By Courtney Jacquin
Post-9/11 veterans exiting the military have more resources for finding employment and returning to civilian life compared to previous wars, but it’s still not an easy transition.
With the U.S. involved in two simultaneous wars, Operation Iraqi Freedom from 2003-2009 and War in Afghanistan from 2001 to present, approximately 2.4 million soldiers have served in at least on of the conflicts. That mixed with military budget cuts lead to more recent veterans than ever, all trying to lead normal, post-military lives.
“In a lot of ways being in the military is very easy,” said Joe Franzese, a Warriors to Work specialist for the North Central region for Wounded Warrior Project. “Once you get into the swing of things, it’s a very easy way of life.You have one job and that’s it.”
But as veterans try to immerse themselves into post-military life, there are plenty of issues they can encounter. This is where Franzese and the Wounded Warrior Project try to help.
According to the Social Impact Research Center, Illinois has the fourth-highest unemployment rate for new veterans. Seven percent live below the poverty line and about one-third earn less than $20,000 a year. Fifty-four percent of the new veterans in Illinois are in their 20s or younger.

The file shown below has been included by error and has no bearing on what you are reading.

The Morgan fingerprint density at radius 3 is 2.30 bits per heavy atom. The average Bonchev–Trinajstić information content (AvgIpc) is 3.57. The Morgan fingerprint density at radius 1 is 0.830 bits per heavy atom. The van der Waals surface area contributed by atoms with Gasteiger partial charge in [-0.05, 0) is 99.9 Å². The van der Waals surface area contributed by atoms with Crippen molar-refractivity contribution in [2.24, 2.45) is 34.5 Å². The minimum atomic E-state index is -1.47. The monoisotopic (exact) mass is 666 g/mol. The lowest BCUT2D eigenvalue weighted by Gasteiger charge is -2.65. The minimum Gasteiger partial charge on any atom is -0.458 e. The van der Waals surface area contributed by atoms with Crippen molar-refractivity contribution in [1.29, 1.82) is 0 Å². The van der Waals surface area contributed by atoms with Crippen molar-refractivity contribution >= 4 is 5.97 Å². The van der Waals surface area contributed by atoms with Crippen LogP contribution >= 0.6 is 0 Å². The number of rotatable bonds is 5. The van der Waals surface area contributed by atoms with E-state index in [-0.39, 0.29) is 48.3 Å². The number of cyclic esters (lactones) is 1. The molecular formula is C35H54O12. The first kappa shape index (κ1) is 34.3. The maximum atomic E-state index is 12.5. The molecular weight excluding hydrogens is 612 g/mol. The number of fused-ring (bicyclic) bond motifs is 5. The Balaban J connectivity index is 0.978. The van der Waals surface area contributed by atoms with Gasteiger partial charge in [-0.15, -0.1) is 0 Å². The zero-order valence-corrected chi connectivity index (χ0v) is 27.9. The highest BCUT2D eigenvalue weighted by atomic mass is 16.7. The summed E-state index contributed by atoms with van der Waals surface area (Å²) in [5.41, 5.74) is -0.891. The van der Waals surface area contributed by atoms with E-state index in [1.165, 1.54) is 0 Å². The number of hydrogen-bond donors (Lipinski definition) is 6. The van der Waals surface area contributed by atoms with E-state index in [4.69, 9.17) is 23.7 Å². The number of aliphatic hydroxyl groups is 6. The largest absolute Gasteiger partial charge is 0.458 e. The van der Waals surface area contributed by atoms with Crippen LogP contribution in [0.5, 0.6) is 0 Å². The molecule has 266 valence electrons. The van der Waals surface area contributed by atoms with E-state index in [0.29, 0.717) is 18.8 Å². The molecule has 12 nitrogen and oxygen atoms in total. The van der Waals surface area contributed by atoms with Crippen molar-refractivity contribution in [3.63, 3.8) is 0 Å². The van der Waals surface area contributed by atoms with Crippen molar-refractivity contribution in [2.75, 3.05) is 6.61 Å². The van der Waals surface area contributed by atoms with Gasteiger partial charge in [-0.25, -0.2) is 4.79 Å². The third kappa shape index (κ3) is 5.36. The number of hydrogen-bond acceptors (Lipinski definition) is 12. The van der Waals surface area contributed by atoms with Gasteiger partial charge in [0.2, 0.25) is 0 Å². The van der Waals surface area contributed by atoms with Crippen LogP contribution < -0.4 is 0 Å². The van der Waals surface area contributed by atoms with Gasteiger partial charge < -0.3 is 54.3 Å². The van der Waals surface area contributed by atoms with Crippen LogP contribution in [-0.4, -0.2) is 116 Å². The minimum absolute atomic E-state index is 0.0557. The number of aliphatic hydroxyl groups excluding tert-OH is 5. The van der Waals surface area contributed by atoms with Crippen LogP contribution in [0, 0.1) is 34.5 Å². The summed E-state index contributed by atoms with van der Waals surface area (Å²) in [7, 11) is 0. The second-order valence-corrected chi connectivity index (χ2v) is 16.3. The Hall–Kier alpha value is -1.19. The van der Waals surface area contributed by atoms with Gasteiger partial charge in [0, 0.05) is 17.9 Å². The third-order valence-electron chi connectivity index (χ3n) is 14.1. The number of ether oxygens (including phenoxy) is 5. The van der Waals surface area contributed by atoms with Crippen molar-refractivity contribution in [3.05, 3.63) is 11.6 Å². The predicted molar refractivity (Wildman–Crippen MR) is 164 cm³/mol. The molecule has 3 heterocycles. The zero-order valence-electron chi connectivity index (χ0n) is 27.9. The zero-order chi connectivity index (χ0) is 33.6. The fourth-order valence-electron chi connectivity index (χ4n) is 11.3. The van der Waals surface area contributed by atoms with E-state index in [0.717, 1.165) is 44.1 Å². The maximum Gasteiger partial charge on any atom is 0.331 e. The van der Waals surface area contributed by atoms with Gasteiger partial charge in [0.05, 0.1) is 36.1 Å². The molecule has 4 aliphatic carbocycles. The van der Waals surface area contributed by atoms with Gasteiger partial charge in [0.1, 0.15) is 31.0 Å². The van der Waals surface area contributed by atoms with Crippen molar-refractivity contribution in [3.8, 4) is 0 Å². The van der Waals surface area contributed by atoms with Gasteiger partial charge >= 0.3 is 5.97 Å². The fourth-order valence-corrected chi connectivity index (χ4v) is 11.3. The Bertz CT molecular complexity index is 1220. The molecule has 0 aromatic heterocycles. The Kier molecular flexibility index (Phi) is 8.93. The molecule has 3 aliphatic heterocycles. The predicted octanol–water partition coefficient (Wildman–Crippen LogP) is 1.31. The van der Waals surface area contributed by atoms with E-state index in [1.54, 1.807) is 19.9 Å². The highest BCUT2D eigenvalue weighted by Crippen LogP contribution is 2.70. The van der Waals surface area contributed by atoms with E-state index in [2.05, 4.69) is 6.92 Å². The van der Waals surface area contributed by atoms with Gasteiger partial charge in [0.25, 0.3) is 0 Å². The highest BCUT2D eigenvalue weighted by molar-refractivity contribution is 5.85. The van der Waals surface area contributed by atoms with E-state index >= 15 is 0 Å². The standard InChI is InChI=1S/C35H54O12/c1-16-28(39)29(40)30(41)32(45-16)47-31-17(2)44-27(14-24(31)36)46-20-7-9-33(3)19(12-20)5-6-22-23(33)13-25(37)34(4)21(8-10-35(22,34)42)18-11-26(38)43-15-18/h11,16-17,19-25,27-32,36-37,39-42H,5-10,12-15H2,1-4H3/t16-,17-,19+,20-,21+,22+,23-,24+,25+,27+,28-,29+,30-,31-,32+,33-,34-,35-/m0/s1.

According to Franzese, 60 percent of the veterans he works with are in their early 30s with families with the other 40 percent in their early 20s.
“Twenty-three is a good average number,” Franzese said. “They want to go to school or they want part-time employment.”
Franzese works with vets first-hand to find employment opportunities as well as helping these men and women dress, speak and be prepared for interviews and beyond.
After graduating from DePaul University in 2012 with a bachelor’s degree in communications and media, Franzese began working with Warrior to Warrior before taking his new position with the Wounded Warrior Project.
“You feel like Billy Madison or something,” Franzese said of attending College of DuPage just weeks after leaving the military.
Although the Wounded Warrior Project works specifically with soldiers who were wounded in some way, it’s not just the wounded veterans who are struggling.
Since starting his new position with Wounded Warrior Project, Franzese has placed 10 veterans in new employment opportunities in the last four months across the six Midwestern states, including Illinois, where he works. The Warriors to Work program as a whole has placed more than 1,700 in three years.
Despite the high levels of unemployment, veterans are fortunate to have more benefits than ever coming out of the military today, according to Franzese, including the Post-9/11 GI Bill.
“There’s a lot more support than ever,” Franzese said. “We have a lot more benefits now than guys coming home from World War II, Vietnam, Korea … just less media coverage I guess.”
“Nowadays, it feels like the war is going on but nobody back home even realizes it,” Franzese said. “There was a statement by a Marine — the United States Military is at war, the rest of the country is at the mall.”